Presidential Candidates Detail Their National Security Beliefs
Democratic presidential candidate Howard Dean, known to many voters as a staunch opponent of the Iraq war, enthusiastically supports missile defense development and declines to back a proposal to ban weapons in space.
Sen. John F. Kerry of Massachusetts, a Dean rival for the nomination who voted last year to support the U.S. invasion of Iraq, flatly opposes the Bush administration’s controversial plans to begin deployment of a missile defense system in Alaska and supports a multilateral ban on space weaponry.
Despite such differences, the major Democratic candidates appear united in opposition to President Bush’s initiative to start research on new types of “bunker-busting” and “low-yield” nuclear weapons.
Those are among the positions gleaned from a survey of the Democratic candidates on national security issues, one of the most comprehensive so far in the campaign.
The survey, by the Council for a Livable World, a Washington group opposed to Bush defense policies, is scheduled for public release today.
The survey underscores that while Iraq continues to dominate much of the debate among the candidates, other significant national security issues could factor into the 2004 election.
One activist warned that the Democratic candidates should not ignore such issues as missile defense and control of nuclear weapons.
“The lesson for 2004 that I hope all Democrats have learned is they’re going to have to grapple with these issues, whether they want to or not,” said John Isaacs, executive director of Council for a Livable World.
The picture of Dean, the former Vermont governor who is now the Democratic front-runner, that emerges from the survey is more nuanced than the dovish image that some have of him because of his stance on Iraq.
Asked whether he supports or opposes a Bush plan to begin deploying a nascent missile defense in 2004, Dean accused the current administration of rushing an untested system into the field. But he added: “Effective missile defense will be an important part of a Dean administration’s national and homeland security strategy.”
Dean praised President Clinton’s moves toward a ground-based missile defense for the United States, “on a timetable that would ensure the deployment would be capable of actually responding to an attack.” He pledged to “integrate missile defense into an overall national and homeland security effort which provides real defense for Americans at home and our forces and friends and allies abroad.”
Asked his position on an international ban on placing weapons in space, Dean declined to endorse the proposal.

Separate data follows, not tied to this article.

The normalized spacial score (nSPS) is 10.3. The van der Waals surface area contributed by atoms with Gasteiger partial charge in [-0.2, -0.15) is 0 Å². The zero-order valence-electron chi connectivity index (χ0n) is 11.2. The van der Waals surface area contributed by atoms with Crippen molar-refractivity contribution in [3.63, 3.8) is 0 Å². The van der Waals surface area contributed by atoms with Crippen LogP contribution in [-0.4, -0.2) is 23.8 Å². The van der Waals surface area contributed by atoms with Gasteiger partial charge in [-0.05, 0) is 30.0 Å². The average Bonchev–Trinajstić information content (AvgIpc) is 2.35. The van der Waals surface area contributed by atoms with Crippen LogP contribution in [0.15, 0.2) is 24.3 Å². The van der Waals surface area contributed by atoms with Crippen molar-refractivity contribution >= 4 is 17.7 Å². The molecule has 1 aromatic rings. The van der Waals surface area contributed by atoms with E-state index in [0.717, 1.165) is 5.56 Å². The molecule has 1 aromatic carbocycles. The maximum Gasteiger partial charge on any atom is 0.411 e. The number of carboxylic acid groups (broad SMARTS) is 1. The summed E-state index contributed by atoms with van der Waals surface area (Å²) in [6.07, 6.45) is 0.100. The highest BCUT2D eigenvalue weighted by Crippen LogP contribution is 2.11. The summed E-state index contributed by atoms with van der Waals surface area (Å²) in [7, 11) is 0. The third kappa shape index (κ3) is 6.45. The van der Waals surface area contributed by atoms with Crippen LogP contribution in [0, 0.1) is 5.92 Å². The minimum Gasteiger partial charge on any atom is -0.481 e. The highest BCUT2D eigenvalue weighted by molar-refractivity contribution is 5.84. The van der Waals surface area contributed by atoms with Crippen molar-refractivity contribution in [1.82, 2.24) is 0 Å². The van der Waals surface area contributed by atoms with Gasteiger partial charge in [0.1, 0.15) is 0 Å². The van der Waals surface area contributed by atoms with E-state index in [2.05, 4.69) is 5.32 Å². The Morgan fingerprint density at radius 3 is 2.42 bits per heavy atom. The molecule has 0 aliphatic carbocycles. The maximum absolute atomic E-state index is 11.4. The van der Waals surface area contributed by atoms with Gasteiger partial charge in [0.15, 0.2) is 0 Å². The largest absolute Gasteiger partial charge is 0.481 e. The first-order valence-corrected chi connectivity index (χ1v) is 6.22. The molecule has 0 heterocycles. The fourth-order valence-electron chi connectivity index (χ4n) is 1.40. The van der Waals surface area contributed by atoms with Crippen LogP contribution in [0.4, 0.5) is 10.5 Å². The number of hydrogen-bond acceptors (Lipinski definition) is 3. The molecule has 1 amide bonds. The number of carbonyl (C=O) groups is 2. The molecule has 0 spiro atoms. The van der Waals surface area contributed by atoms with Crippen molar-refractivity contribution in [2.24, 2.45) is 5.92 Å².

“Technological development in space will continue and we should not reduce the technological advantages that our military enjoys by prohibiting the use of space for military activities,” he wrote.
Currently, the U.S. military relies on satellites for intelligence, communications and other functions. Analysts say the Pentagon, under Defense Secretary Donald H. Rumsfeld, is exploring a military expansion in space, a shift in emphasis from past administrations.
Elaborating on Dean’s position, spokesman Jay Carson said Wednesday that the candidate was concerned about broadly worded arms-control proposals that could curtail current space operations. But Carson acknowledged that Dean’s positions on space and missile defense belied his reputation as a national security liberal.
“People have, since the beginning of the campaign, tried to pigeonhole him into an ideological box,” Carson said. “None of these boxes actually fit who Gov. Dean is.”
Among other major candidates, Kerry, Sen. John Edwards of North Carolina, Sen. Joe Lieberman of Connecticut and former Gen. Wesley K. Clark responded to the survey. Rep. Richard A. Gephardt of Missouri did not, and he declined a follow-up request from the Los Angeles Times for answers.
Kerry flatly opposed the Bush plan on missile defense, without endorsing a scaled-back alternative. He also supported an international ban on space weapon deployment and an increase in funding for a program to peacefully dismantle nuclear weapons from the former Soviet Union.
He urged negotiations with North Korea to end its nuclear weapons program and attacked Bush plans for nuclear-weapons research in the United States. “I oppose the U.S. beginning a new nuclear arms race by building nuclear bunker-buster bombs that are not necessary to achieve our missions,” he wrote.
Edwards supported developing missile defense “to ensure that America will be protected in the event diplomacy and prevention fail.” He did not explicitly reject the Bush plan. On space arms control, he wrote: “America should be a leader in keeping weapons out of space.”
Lieberman supported Bush’s first steps on missile defense, saying “any defense in the face of a nuclear missile attack is worth having.” But he supported a “universal and verifiable ban on permanent weapons in space.”
Clark did not answer the space question. He opposed the Bush missile defense plan but indicated he could support programs to protect the country against ballistic missiles.
A long-shot candidate, Rep. Dennis J. Kucinich of Ohio, staked out the most fervently leftist positions in the field, calling for nuclear disarmament and other initiatives to scale back the military. Former Sen. Carol Moseley Braun of Illinois and activist Al Sharpton of New York did not respond to the survey.